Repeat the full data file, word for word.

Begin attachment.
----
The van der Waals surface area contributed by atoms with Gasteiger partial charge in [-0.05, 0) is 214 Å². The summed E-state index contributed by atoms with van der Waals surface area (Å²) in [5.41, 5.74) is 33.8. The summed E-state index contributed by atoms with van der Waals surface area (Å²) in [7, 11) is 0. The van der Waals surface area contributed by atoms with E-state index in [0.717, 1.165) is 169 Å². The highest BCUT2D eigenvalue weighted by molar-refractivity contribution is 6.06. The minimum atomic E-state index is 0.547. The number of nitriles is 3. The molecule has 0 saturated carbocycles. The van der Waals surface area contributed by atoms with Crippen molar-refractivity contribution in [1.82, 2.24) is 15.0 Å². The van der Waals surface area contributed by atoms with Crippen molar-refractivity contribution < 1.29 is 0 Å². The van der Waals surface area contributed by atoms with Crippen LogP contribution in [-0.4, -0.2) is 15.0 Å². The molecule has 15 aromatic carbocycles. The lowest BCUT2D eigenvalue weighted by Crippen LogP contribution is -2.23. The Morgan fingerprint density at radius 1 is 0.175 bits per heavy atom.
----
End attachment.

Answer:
The van der Waals surface area contributed by atoms with Gasteiger partial charge in [-0.05, 0) is 214 Å². The summed E-state index contributed by atoms with van der Waals surface area (Å²) in [5.41, 5.74) is 33.8. The summed E-state index contributed by atoms with van der Waals surface area (Å²) in [7, 11) is 0. The van der Waals surface area contributed by atoms with E-state index in [0.717, 1.165) is 169 Å². The highest BCUT2D eigenvalue weighted by molar-refractivity contribution is 6.06. The minimum atomic E-state index is 0.547. The number of nitriles is 3. The molecule has 0 saturated carbocycles. The van der Waals surface area contributed by atoms with Crippen molar-refractivity contribution in [1.82, 2.24) is 15.0 Å². The van der Waals surface area contributed by atoms with Crippen molar-refractivity contribution < 1.29 is 0 Å². The van der Waals surface area contributed by atoms with Crippen LogP contribution in [-0.4, -0.2) is 15.0 Å². The molecule has 15 aromatic carbocycles. The lowest BCUT2D eigenvalue weighted by Crippen LogP contribution is -2.23. The Morgan fingerprint density at radius 1 is 0.175 bits per heavy atom.